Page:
Demand falling for oil, lumber, and wheat from Canada
Several market forces are threatening the value of the key commodities that the Canadian freight industry depends on.
After reaching record highs, lumber futures (LSX18) have fallen back to earth, crashing 46% since mid May. International Maritime Organization regulations on the sulfur content of the fuel used by ships will not come into effect until 2020, but they’ve already caused a massive devaluation in Canadian oil reserves. The heavy sour Western Canadian Select dropped from $58 per barrel in May to $30.32 per barrel today. Furthermore, the American and Canadian crude varieties are diverging in price: WCS (IWGY00) is down 1.46% today, while West Texas Intermediate (CLV18) is up 1.99%. Meanwhile, Canada is exposed to the same grain headwinds as the United States, with higher land prices, transportation costs, and input costs making the country’s wheat less competitive on global markets.
The threat to Canadian oil sands is probably the most important aspect of the commodities story.
“This is a very straightforward issue,” Allan Fogwill, president of the Canadian Energy Research Institute (CERI), told the Financial Post. “What we’re facing is a devaluation of oilsands assets in the marketplace.” Up to 20% of Canadian oil is expected to be rendered uneconomical to produce, once the IMO 2020 regulations are fully priced into the market. The global maritime shipping industry consumes about 5M b/d, about 5% of the world’s daily production.
Who are the losers in the decimation of the Canadian oil industry besides producers, refineries, and pipeline owners? Canadian railways, who are overweight on oil volumes. Canadian National’s (NYSE: CNI) total carload volumes are about 4.8% petroleum products including crude oil and are up 2.3% over 2017 year-to-date. But it’s really Canadian Pacific (NYSE: CP) that’s in trouble: 6.9% of their carloads are oil-related, and they’ve grown their dependence on petroleum volume an astonishing 47.4% over 2017 year-to-date.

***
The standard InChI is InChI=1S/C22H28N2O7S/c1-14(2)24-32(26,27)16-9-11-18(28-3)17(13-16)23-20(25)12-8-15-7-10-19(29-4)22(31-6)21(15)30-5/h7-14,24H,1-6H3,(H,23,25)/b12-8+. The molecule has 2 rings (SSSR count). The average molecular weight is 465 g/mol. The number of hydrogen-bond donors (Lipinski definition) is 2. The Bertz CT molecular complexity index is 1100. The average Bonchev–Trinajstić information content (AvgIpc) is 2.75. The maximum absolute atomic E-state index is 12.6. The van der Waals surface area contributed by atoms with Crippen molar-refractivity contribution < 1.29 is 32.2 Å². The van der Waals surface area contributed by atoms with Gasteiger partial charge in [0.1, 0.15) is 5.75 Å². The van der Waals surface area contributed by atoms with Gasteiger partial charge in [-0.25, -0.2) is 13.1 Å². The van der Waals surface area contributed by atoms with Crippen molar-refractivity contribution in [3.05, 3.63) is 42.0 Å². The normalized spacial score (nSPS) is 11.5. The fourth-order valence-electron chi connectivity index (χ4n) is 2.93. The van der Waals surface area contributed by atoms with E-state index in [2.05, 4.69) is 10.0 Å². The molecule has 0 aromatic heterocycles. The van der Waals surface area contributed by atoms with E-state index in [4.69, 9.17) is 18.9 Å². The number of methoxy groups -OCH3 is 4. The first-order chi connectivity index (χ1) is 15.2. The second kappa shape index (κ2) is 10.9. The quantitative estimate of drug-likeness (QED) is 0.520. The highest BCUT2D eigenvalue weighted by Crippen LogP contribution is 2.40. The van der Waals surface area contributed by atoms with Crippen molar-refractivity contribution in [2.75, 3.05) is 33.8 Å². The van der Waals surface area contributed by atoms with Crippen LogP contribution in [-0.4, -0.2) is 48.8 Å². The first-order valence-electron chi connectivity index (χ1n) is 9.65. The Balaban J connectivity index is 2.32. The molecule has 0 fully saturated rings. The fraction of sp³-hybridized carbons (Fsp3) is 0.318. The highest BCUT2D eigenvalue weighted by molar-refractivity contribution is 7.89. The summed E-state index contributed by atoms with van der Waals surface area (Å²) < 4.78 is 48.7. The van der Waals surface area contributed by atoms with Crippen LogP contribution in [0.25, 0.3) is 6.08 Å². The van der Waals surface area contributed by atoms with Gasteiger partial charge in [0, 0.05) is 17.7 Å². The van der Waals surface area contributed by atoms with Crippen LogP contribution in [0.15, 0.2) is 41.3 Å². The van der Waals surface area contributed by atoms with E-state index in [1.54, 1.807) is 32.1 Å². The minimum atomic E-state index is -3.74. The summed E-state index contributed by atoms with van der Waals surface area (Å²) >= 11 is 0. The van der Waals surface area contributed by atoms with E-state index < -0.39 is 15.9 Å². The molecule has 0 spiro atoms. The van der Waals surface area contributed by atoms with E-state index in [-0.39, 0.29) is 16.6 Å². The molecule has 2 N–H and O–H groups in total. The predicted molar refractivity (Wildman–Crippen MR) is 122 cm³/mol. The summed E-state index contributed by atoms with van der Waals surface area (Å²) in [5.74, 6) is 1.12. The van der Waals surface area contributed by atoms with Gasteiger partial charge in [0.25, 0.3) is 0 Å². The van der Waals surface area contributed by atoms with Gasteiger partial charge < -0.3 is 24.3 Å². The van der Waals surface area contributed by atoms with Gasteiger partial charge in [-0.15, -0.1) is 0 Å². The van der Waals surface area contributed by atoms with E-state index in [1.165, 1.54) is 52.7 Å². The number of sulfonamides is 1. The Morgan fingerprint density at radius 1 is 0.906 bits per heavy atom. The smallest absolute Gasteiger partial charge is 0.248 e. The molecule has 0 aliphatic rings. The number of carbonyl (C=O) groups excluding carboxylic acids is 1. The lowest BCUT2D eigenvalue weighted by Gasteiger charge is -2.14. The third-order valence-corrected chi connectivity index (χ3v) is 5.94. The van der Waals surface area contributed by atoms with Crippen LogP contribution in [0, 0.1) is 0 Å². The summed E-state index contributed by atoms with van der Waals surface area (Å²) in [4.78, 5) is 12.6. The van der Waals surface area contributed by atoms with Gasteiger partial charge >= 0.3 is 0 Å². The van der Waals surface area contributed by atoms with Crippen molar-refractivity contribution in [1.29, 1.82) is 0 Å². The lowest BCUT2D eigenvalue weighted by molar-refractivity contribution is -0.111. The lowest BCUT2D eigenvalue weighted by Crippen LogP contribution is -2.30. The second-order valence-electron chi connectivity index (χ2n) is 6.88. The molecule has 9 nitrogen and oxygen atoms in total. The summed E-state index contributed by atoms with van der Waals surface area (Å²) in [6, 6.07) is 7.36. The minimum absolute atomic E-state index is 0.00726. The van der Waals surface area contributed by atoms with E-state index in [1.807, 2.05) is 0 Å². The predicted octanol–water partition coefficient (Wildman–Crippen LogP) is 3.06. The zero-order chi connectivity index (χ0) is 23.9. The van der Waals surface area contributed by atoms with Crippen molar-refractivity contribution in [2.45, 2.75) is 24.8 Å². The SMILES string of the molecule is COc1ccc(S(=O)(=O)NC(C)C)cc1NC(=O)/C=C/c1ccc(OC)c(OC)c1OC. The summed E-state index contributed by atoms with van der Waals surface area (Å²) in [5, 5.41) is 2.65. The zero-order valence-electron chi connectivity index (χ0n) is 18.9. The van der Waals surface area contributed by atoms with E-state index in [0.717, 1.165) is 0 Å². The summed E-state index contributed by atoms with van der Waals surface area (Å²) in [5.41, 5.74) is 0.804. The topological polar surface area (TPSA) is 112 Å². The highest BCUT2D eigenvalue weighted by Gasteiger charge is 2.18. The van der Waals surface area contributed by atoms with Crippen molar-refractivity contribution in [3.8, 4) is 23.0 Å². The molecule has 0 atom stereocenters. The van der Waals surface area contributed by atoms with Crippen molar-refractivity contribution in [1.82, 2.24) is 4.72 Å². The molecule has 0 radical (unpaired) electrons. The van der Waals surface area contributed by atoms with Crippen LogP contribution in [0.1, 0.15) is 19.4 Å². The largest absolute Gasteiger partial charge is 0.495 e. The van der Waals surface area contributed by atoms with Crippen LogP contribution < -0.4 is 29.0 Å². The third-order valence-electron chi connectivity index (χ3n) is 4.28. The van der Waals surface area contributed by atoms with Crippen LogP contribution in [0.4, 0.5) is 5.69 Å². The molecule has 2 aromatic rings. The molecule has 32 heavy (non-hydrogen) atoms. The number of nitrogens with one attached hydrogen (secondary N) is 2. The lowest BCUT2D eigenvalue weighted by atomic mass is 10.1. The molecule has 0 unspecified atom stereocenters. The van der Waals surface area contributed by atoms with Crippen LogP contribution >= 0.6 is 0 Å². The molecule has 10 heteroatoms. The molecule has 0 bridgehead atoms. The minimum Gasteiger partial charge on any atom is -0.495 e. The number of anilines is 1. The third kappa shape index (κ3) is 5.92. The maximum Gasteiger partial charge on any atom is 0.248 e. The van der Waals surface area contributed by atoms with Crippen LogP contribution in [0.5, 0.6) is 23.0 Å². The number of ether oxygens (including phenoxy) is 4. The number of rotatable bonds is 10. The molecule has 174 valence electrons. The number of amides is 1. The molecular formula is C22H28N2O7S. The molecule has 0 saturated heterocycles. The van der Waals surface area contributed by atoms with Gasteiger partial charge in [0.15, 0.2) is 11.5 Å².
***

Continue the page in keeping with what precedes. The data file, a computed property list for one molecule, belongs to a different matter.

A further 12.3% of Canadian Pacific’s volume is classified as ‘chemicals’—again the most of any Class 1 railroad—but it’s unclear how closely those volumes are tied to the Canadian oil industry. Petrochemicals like olefins and aromatics are derived from oil and gas refining, but are classified as ‘chemicals’ rather than actual fuels like diesel, gasoline, and crude oil, which are ‘petroleum products’. Depending on the mix of chemicals hauled by Canadian Pacific, a significant amount of their volumes could be exposed to falling demand for WSC.
However, Fogwill told FreightWaves that CERI thinks the outlook for chemical volumes is positive, due to the lower cost of natural gas.
The structural factors making it expensive to farm in North America relative to South America and Russia have hurt American farmers as much as Canadian farmers. The diffusion and intensification of global wheat production, much of it closer to wheat-importing markets than the United States and Canada, has cratered demand for North American wheat exports. Although prices appear to have found a bottom after a 36% decline since 2014, they’re still just below the widely quoted United States break-even point at $4.89 per bushel. As long as that’s the case, acreage devoted to the crop will continue to dwindle while inventories pile up in silos, waiting for a more favorable price environment to go onto the market.
Canadian lumber exports to the United States have also been in decline due to tariffs placed on Canadian lumber by the Trump administration. President Trump argued that Canadian timber companies harvest trees from public lands according to prices set by the government and were unfairly undercutting American timber companies, which harvest from private land and pay prices dictated by the market. As American home starts begin to slow due to rising interests rates tamping down demand and a lack of construction-ready real estate constraining supply, there will be even less need to import tariffed lumber from our northern neighbor.
In the United States, railroads reacted to declining coal volumes by shifting to intermodal, which now comprises 40-50% of the volumes of the big four American Class 1s. It took them a while to catch on, and some railroads still have not been able to rationalize their intermodal networks (looking at you, CSX (NASDAQ: CSX)). Intermodal, by the way, is much less profitable for railroads than rolling coal downhill out of mountains, and sweetheart deals like the one JB Hunt (NASDAQ: JBHT) has with BNSF don’t help margins, either.
In the next few years, especially after IMO 2020 takes effect, we’ll see how the Canadian rails and trucking companies adapt to a freight economy where natural resource extraction and agricultural production is less profitable than it has been in decades past. Time will tell.